Academic journal article The Western Journal of Black Studies

Joyce Mitchell Cook: Autobiographical and Philosophical Fragments

Academic journal article The Western Journal of Black Studies

Joyce Mitchell Cook: Autobiographical and Philosophical Fragments

Article excerpt

In 2007, the Collegium of Black Women Philosophers, founded by Kathryn T. Gines, held its first conference, which took place at Vanderbilt University. The room was filled with professional Black women philosophers and Black women whose work intersected with Black feminist theory, critical race theory, critical philosophy of race, and other philosophical traditions (for example, variations of both analytic and continental). It was an unprecedented historical gathering, a philosophically fecund space, one filled with tremendous energy, pride, mutual validation, respect, and creative and critical philosophical dialogue. It was within this same space that Joyce Mitchell Cook, the pioneer Black woman who was the first to receive the Ph.D. in philosophy, received a beautiful public recognition from a critical mass of other Black women philosophers. I was delighted to be there on such a momentous occasion. As I recall, there were only two other male philosophers of color in attendance:

Lucius T. Outlaw and Ronald Sundstrom.

It was during her speech that Cook said publicly: "If it wasn't for George Yancy, I would not have been known." I was deeply moved by her public recognition, especially as I had no idea that she had conceived of my role in her life in this specific way. More importantly, however, her words spoke to me of her sense of humility and thankfulness. It spoke to me of our friendship and mutual trust. She was, after all, already known as the first Black woman to receive the Ph.D. in philosophy. She had already paved the way, made her historic mark. Yet, I understood what she meant. She was referring to the precious time that I had spent with her, engaging her life and philosophical worldview, and making sure that her voice and achievements, and the details of her life, were made public and available to the broader philosophical community and to the world.

Back in 1997, I met Cook for the first time. It wasn't face-to-face, but over the phone. I was the one who was unknown at the time. So, I was the real stranger who Cook allowed into her very private life. It has been my sense that Cook has, for the most part, lived a very private life, one filled with just a few valued friends/insiders. This would later be confirmed as we became friends. Cook was very selective in terms of whom she befriended. In fact, in 1997, it was Adrian Piper, the first tenured Black woman philosopher in the U.S., who introduced me to Cook, which, again, was done over the phone, by conference call. I will be forever thankful to Adrian for arranging my conversation with Cook. Adrian was an incredible ally. She actually mediated our conversation, assuring Cook that I was a burgeoning philosopher on the philosophical scene and that the idea that I had for interviewing African-American Philosophers for a volume under contract with Routledge was groundbreaking. I had already completed my interview with Adrian; it was brilliant and philosophically engaging.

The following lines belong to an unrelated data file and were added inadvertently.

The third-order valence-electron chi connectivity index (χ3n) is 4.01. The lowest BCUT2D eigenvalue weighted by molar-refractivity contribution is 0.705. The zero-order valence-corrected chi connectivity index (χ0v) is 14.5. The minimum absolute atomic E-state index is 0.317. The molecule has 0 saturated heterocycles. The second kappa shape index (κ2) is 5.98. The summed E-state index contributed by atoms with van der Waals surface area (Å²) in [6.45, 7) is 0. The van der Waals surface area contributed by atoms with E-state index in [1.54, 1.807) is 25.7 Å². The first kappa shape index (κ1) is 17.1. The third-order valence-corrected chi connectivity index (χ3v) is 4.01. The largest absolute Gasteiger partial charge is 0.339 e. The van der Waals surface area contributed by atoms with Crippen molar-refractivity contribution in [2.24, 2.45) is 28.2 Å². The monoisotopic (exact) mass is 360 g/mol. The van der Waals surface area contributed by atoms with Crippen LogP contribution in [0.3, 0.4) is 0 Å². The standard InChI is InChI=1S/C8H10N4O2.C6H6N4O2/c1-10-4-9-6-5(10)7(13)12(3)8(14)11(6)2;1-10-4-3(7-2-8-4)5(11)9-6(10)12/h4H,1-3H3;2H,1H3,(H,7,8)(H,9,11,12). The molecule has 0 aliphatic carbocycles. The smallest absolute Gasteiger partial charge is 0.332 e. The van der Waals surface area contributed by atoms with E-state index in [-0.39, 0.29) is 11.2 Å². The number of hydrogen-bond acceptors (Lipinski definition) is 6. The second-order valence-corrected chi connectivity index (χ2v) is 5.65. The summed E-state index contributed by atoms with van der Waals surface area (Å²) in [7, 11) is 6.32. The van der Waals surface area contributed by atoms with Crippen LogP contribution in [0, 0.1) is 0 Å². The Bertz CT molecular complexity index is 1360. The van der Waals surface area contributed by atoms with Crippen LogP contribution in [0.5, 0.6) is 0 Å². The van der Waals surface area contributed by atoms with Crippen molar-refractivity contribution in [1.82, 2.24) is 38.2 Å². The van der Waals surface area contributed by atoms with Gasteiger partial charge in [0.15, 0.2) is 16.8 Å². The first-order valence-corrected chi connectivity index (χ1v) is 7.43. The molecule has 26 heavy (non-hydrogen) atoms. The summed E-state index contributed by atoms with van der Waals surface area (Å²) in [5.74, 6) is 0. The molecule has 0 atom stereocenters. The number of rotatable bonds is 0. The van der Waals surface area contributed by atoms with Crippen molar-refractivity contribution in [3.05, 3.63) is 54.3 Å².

So, I made my case to Cook. I could hear her reluctance through her moments of silence. I also got an early sense of her humility. Indeed, it was at that moment that I came to realize that Cook, while the first Black woman to receive the Ph.D. in philosophy, was very unassuming about that distinction. Having broken that barrier was not uppermost on her mind during our conversation. Her real worry had to do with whether or not she had much to say and if what she had to say had any philosophical value were she to do the interview. It is important to note that Cook had been out of the professional field of philosophy for many years--in terms of attending conferences, delivering papers, and so on. I understood her concerns. Again, though, it was her humility and honesty that moved me. What became clear to me over the years is that Cook, while not participating in the sphere of professional philosophy, had never abandoned philosophy. Philosophy was her vocation, her calling. …

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